Get wild on your next holiday and have an adventure. Amazing animals are waiting to greet you in Central and South America—don’t keep them waiting.
Do you love animals? We certainly do – and we love helping travelers encounter animals and support them in their natural habitats. Here are some of Central and South America’s thriving wildlife preserves. The ones we’ve listed include destinations in jungles, cloud forests, and the Caribbean coast, which are some of the most biodiverse places in the world.
Because we care about preserving these creatures for future generations, we work with tour providers that care about the preservation and the dignity of local wildlife. Hopefully, these will inspire you to add something ‘wild’ to your next trip!
Tortugario Monterrico — Monterrico, Guatemala
Tortugario Monterrico is a protected area that offers a nesting place for Olive Ridley, leatherback, and green sea turtles. The nesting season takes place from June to December, and you’re most likely to see nesting sea turtles between August and September.
In order to protect the sea turtle eggs from being poached (locals consider them a delicacy), volunteers and conservationists gather sea turtle eggs and then release the baby sea turtles a few days after they have hatched. It’s possible to arrange tours to help collect the eggs, and to watch as the baby sea turtles take their first waddles toward the ocean. Feel free to cheer them on—we’re sure they appreciate a little extra encouragement.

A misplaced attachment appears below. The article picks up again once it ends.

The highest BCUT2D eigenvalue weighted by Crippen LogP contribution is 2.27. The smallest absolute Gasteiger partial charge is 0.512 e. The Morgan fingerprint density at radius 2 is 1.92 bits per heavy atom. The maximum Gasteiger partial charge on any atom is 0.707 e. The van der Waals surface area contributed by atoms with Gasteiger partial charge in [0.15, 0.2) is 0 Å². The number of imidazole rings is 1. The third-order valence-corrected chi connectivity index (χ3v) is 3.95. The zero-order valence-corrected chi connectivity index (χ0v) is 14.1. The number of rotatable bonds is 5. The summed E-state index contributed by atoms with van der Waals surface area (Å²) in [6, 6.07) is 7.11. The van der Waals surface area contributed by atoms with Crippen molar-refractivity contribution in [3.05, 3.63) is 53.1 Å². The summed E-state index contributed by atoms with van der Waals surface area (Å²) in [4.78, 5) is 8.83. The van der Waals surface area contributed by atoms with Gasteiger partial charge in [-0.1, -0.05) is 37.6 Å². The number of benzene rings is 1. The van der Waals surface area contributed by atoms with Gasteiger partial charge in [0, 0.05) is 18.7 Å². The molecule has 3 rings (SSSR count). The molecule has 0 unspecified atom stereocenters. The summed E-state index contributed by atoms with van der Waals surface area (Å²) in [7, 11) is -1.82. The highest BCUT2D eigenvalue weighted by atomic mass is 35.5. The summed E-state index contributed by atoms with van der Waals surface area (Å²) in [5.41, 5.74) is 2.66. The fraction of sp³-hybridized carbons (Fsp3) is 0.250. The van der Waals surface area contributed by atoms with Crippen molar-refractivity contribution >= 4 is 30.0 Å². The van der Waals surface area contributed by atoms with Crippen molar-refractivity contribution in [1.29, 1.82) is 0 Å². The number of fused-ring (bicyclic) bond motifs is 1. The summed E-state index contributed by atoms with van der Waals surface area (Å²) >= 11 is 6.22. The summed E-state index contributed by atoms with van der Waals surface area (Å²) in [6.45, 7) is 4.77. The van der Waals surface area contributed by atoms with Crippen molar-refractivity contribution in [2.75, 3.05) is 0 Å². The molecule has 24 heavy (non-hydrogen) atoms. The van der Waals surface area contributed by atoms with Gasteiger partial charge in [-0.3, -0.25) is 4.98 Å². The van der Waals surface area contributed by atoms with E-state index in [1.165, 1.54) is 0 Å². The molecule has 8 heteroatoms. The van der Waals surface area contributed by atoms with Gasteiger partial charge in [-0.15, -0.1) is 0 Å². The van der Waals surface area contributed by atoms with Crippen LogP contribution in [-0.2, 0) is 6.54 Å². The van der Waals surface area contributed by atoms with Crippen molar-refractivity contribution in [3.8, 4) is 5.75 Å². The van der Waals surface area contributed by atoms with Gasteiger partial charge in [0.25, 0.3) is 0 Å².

Hol Chan Marine Reserve — Ambergris Caye, Belize
Hol Chan Marine Reserve is at the tip of Ambergris Caye, which is one of Belize’s most popular islands for visitors. It’s a short distance from the Belize Barrier reef, so an incredible variety of ocean wildlife lives in this area.
You can easily combine snorkeling and scuba diving tours of the reserve with a visit to Shark Ray Alley. This “alley” is a break in the coral reef, where nurse sharks and manta rays like to gather.
Cenegón de Mangle — Azuero Peninsula, Panama
Cenegón de Mangle protects a wild network of mangroves, as well as a large population of herons and egrets. You’ll find this wildlife refuge on the eastern side of Panama’s Azuero Peninsula.
Visitors traipse above the mush of the wetlands on a long boardwalk. As you walk along, try and observe the caimans in the shallows. These sneaky creatures come to this area to hunt the reserve’s many wading birds.
If given the opportunity, animals and nature will reclaim their land. That’s what happened at this former Panamanian Penal Colony…
Belize Zoo and Tropical Education Center, Belize
If you’re turned off by zoos, rest assured that this zoo serves only animals that cannot live on their own in the wild. Belize Zoo began in 1983, after a documentary called Selva Verde wrapped. Once the movie was complete, the documentarians realized that the animals they had been working with could no longer survive in the wild. So they decided to make a safe home for the animals, and the Belize Zoo got its start.
The Belize Zoo is a home to a variety of jaguars, monkeys, birds, and reptiles. Tapirs, jaguars, and harpy eagles are the star residents of the zoo, and the zoo holds birthday parties to celebrate their most popular animals. Say hi to Fuego the Tapir for us!